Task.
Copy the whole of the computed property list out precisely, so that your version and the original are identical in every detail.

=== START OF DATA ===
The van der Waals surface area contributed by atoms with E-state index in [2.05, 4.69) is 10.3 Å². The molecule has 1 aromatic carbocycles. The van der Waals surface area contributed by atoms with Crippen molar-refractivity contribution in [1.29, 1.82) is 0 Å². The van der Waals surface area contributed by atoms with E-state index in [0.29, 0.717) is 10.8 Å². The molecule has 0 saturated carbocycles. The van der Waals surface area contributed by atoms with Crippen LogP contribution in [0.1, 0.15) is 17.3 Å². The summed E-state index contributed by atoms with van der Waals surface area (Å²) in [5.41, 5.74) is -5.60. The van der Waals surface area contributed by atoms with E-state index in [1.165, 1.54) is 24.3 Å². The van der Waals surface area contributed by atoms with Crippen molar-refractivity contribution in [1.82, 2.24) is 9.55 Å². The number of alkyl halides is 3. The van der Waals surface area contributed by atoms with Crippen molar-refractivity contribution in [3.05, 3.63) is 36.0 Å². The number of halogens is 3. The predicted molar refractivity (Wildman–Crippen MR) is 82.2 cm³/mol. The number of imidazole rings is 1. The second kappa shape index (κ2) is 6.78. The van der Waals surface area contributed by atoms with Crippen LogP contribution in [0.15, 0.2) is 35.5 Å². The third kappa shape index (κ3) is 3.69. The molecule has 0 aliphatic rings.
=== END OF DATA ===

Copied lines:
The van der Waals surface area contributed by atoms with E-state index in [2.05, 4.69) is 10.3 Å². The molecule has 1 aromatic carbocycles. The van der Waals surface area contributed by atoms with Crippen molar-refractivity contribution in [1.29, 1.82) is 0 Å². The van der Waals surface area contributed by atoms with E-state index in [0.29, 0.717) is 10.8 Å². The molecule has 0 saturated carbocycles. The van der Waals surface area contributed by atoms with Crippen LogP contribution in [0.1, 0.15) is 17.3 Å². The summed E-state index contributed by atoms with van der Waals surface area (Å²) in [5.41, 5.74) is -5.60. The van der Waals surface area contributed by atoms with E-state index in [1.165, 1.54) is 24.3 Å². The van der Waals surface area contributed by atoms with Crippen molar-refractivity contribution in [1.82, 2.24) is 9.55 Å². The number of alkyl halides is 3. The van der Waals surface area contributed by atoms with Crippen molar-refractivity contribution in [3.05, 3.63) is 36.0 Å². The number of halogens is 3. The predicted molar refractivity (Wildman–Crippen MR) is 82.2 cm³/mol. The number of imidazole rings is 1. The second kappa shape index (κ2) is 6.78. The van der Waals surface area contributed by atoms with Crippen LogP contribution in [0.15, 0.2) is 35.5 Å². The third kappa shape index (κ3) is 3.69. The molecule has 0 aliphatic rings.